A bunch of, I’m assured, respectable UK authors confess on video to classic books they haven’t read. My favourite is the guy who wrote his O levels on Wuthering Heights by using his parents’ constant raving as his source material, and scored his school’s highest grade ever without having read the book. That’s hardcore, bruthah.
Humiliation, the game is called. And that’s what it inflicts. You have to confess to a famous book you haven’t read – and there’s no opportunity for sly self-congratulation.
You can’t just plead that, gosh, though you simply ADORE Perec you blush to admit you only got halfway through La Disparation in the original French. You only score points in the game according to how many other players HAVE read it.
So in the David Lodge story that popularised this gruesome entertainment, an academic wins the game – but loses his job – by confessing: “Hamlet.” It was with his downfall in mind that we hit on our idea.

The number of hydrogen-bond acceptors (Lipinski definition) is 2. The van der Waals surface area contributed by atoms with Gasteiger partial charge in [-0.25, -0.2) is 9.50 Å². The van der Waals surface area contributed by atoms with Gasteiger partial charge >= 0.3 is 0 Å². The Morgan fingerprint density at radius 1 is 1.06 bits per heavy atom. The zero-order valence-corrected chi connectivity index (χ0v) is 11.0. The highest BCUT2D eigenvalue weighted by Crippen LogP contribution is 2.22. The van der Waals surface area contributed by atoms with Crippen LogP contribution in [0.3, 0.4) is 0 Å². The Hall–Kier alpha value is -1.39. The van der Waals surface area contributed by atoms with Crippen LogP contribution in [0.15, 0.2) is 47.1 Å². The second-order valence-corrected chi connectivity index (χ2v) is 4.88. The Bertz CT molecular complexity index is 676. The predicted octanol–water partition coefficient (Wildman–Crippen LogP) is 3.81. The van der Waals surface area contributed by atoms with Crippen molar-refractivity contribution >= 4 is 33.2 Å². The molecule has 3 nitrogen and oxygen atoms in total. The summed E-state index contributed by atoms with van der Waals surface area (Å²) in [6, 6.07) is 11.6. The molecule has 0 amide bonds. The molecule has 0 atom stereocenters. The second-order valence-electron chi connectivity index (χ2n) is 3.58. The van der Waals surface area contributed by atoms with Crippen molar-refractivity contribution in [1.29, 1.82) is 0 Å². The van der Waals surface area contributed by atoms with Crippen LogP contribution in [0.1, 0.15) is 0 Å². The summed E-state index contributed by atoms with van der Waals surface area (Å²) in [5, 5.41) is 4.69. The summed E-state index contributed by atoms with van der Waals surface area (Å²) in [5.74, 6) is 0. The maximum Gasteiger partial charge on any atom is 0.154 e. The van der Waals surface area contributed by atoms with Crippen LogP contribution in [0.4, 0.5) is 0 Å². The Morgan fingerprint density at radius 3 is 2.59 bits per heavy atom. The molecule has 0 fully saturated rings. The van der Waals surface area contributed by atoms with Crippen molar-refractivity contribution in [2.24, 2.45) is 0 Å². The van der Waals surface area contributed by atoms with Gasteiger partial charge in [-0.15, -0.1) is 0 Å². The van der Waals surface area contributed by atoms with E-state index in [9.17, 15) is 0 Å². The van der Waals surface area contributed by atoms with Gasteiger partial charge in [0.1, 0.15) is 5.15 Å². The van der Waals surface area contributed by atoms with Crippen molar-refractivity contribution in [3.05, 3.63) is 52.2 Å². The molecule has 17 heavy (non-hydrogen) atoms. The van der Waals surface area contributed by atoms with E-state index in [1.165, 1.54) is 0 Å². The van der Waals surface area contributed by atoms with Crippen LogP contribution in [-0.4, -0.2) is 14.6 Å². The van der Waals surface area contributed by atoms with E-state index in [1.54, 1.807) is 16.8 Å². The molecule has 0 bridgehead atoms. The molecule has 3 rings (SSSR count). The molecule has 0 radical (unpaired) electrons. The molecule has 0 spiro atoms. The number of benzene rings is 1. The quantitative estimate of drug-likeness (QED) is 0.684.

During this year’s Ways With Words festival at Dartington Hall, Devon, we would collar our guests and ask: what’s the book you’re most ashamed of never having read?
I enjoy telling this story, and I’ve told several times before, but it’s my blog so: I once won a silk shirt from Michael Ondaatje in a contest held at Michael Redhill’s house when Andre Alexis was challenging the crowd to find someone willing to admit to three “nevers”: never been to Spain, never smoked a cigarette, never read Proust. I might have not been the only one in the room qualified, but I was certainly the only one unashamed enough of all three to admit it.